shoot&eat > Dinner > Spice up your brunch (or dinner) with Chilaquiles

Spice up your brunch (or dinner) with Chilaquiles

I recently ran across this video from Saveur’s Todd Coleman in which he made chilaquiles. His recipe inspired me to make one of the Mexican dishes that I’ve yet to try. It is traditionally served for breakfast or brunch, but I decided to try it for dinner instead. In Todd’s video he said that it’s important to use good tortillas, so I decided to make my own instead of buying them. It turns out that making your own tortillas is pretty simple. It’s actually quite fun, though it can be a bit time consuming if you don’t, like me, have a tortilla press. Two of my heaviest cookbooks did some double duty as a tortilla press.

The beauty of this dish is that it can be reinvented in so many ways. It starts off with a base of roasted vegetables. I used tomatoes, onions, garlic, and jalapenos just as Todd used for his chilaquiles. Roasting the vegetables brings out the natural sugars in the vegetables and creates exquisite complex flavors.

Corn Tortillas


  • 2 cups masa harina
  • 1 ¼ cups warm water
  • Pinch of salt
  • Canola Oil (for deep frying)


  1. Put the masa harina into a large bowl, add the salt and whisk to distribute the salt throughout. Add the water and mix until well blended. Add more water if the dough is too dry.
  2. Take the dough out of the bowl and knead for about 1 minute. Make 12 small balls of dough and cover them with a damp cloth.
  3. Take each ball of dough and press in a tortilla press between two pieces of parchment paper or, like me, use two heavy books to press the tortillas.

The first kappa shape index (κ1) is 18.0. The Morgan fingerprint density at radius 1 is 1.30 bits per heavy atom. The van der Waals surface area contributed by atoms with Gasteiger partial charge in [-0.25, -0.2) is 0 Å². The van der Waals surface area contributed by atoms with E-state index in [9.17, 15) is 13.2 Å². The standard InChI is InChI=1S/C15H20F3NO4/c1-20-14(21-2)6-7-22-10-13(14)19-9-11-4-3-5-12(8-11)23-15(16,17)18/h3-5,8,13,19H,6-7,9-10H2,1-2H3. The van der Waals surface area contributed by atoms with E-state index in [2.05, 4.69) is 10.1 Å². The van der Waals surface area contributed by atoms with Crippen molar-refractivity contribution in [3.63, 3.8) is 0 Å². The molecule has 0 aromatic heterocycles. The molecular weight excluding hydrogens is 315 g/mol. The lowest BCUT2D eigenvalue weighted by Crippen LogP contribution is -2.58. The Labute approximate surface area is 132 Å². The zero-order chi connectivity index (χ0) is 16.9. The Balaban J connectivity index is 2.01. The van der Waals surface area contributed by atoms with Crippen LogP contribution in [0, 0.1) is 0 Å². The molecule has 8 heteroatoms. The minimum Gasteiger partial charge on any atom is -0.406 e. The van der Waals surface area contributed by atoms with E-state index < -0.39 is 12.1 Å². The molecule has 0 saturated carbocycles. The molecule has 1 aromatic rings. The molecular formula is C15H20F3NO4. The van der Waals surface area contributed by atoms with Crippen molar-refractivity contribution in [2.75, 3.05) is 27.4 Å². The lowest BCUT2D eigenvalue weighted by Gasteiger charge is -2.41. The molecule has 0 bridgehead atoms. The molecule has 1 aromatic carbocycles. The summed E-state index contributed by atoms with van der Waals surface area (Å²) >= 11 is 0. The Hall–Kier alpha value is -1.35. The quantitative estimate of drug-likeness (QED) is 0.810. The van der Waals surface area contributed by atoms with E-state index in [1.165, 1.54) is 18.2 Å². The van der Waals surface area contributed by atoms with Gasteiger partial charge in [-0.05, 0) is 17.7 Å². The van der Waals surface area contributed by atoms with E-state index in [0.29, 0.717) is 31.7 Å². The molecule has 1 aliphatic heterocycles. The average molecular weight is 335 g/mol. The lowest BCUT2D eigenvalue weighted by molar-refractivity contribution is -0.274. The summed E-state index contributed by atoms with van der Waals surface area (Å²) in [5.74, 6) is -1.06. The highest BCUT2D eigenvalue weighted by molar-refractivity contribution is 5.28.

4. Place the tortillas onto a hot griddle or a cast iron skillet, cook for about 1 minute on the first side, flip, cook for another minute or two, then flip it back over until done, about another 30 seconds or so.
  5. After all of the tortillas are done, quarter them and deep fry them in canola oil until lightly golden brown.



  • 5 Tomatoes, cored and halved
  • 2 Onions, quartered
  • 4 cloves Garlic
  • 1 Jalapeno, whole
  • 2 Tablespoons Olive Oil
  • 1 lb. Chorizo or Italian Sausage
  • ¾ cup Water
  • 2 Tablespoons fresh Oregano
  • 2 Tablespoons Sesame Seeds
  • 2 Chipotle peppers
  • 4 Radishes, thinly sliced
  • Cotija (or any crumbly type cheese if you can’t find cotija) I used ricotta salata
  • Cilantro


  1. Place the tomatoes, onions, garlic, and jalapeno on a sheet pan lined with parchment paper. Drizzle with the olive oil and toss to coat the vegetables well. Place under a broiler for 7-10 minutes, or until they have charred and softened.
  2. Take chorizo or Italian sausage out of the casings and sauté.
  3. After the vegetables have finished cooking, place the tomatoes, onions, garlic, jalapeno, water, oregano, sesames seeds, and chipotles in a blender and blend until this mixture is mixed well—as smooth or as chunky as you like—and then add this mixture to the cooked sausage.
  4. Add the fried tortillas to this mixture and cook until the tortillas are to your desired softness. Some people like them totally soft and others like them crunchier. You could also place the tortillas on a platter and then top with the vegetable mixture if you like your tortillas crunchy.
  5. Garnish with the radish, cotija, and chopped cilantro.


1 Comment

  1. Any dish that calls for chorizo is a winner in my book. What can I say-in Texas we thrive on it! Love all the spicy southwestern ingredients here and making your own corn chips is well worth the effort. Your picture really is making me hungry. Great post!

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